Ignored in Budget, exporters hope for sops in foreign trade policy review

Source: The Hindu Business Line, Feb 05, 2017

New Delhi: Exporters, who were largely ignored in the Budget, can hope for some incentives and thrust in the mid-term foreign trade policy (FTP) review in September with the Commerce Ministry ready to begin consultations.“The Commerce Ministry will kick-off consultations with various export bodies and councils from February 9 to examine their list of demand and re-assess growth potential,” a government official toldBusinessLine.

Another chance

While the Economic Survey for 2016-17 circulated on the eve of the Union Budget made a case for more support for exporters, especially from labour-intensive sectors such as apparels, leather and footwear, the Budget had no specific sops.

“Exporters had made a number of demands such as creation of an export development fund, extension of interest equalisation scheme for merchant exporters and exemption for service tax to be resolved in the Budget. The FTP review is another window for exporters to have their demands examined and met,” the official said.

The FTP review would also address issues that might creep up for exporters after the Goods & Services Tax is implemented.

Exporters’ concerns

“In the review, we plan to address all concerns that exporters may have on the implementation of the GST and its implications,” the official said.

India’s goods exports, which posted a decline in the past two fiscal years, is finally starting showing some growth in the on-going fiscal with four consecutive months of increase since September 2016. Global economic uncertainties, however, persist and the expectations that higher exports could push up the GDP by one percentage point 2017-18, articulated in the Economic Survey, is still a pipe dream.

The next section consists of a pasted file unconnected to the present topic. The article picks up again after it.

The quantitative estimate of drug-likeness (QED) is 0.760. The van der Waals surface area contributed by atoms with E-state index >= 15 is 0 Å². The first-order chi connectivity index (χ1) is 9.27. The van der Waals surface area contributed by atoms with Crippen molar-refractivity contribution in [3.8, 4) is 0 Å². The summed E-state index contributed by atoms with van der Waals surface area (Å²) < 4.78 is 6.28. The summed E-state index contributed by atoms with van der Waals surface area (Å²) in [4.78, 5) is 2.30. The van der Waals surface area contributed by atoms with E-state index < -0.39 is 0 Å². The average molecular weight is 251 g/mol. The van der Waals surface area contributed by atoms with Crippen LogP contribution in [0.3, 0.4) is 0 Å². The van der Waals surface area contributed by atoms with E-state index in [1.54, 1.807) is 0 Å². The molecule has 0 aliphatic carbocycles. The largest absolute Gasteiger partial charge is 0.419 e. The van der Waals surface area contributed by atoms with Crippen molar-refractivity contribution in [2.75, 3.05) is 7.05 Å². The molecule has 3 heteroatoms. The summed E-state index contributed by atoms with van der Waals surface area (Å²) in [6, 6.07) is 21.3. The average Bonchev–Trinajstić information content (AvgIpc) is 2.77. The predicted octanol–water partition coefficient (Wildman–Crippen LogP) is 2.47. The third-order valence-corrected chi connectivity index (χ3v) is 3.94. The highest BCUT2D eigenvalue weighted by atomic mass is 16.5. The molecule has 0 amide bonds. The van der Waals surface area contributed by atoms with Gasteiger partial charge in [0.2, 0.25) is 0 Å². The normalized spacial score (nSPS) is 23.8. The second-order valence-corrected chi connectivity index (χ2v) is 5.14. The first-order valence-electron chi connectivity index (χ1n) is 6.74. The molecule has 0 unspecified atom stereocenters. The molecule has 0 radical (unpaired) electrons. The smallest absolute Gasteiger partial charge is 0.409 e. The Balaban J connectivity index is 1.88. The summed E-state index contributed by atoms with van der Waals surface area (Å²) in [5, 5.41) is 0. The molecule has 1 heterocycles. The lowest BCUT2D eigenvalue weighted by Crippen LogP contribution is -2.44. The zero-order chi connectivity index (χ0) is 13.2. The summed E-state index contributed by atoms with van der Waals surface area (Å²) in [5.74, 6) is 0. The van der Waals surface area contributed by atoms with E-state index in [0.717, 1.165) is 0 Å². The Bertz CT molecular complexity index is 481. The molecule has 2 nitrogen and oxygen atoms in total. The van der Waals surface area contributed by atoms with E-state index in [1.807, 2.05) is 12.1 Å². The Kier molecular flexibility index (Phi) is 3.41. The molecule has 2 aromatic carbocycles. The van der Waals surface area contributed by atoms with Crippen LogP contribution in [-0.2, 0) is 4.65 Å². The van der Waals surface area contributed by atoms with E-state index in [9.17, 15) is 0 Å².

“Exports have started looking up but the ground is still shaky. For high growth next fiscal, exporters would definitely need more hand-holding. The FTP review will examine the growth potential in every sector and the additional incentives that could be provided,” the official added. Exporters are disappointed with the Budget for ignoring their key demands. “The global challenges highlighted in the Budget require us to be on our toes and revisit our strategy to push exports in such volatile global conditions. It is disappointing that our proposal for an aggressive marketing strategy through an Export Development Fund did not see the light of the day,” said FIEO President SC Ralhan.

Extending sops

The Commerce Ministry has already made a case for expansion of the popular MEIS scheme to the Finance Minister. The scheme allows eligible exporters duty-free scrips, based on a percentage value of their exports (ranging between two per cent and five per cent), which can be used to import inputs by the exporter or sold to other entities.

“We want more items to be covered and higher levels of incentives for certain sectors requiring more support. Once our sectoral consultations are over, we can make more specific demands,” the official said.

The Commerce Ministry may have to prune the ambitious target of goods and services export of $900 billion set for 2020 fixed in the five year foreign trade policy.

“We could fix a new target after our sectoral consultations are over,” the official said.

 

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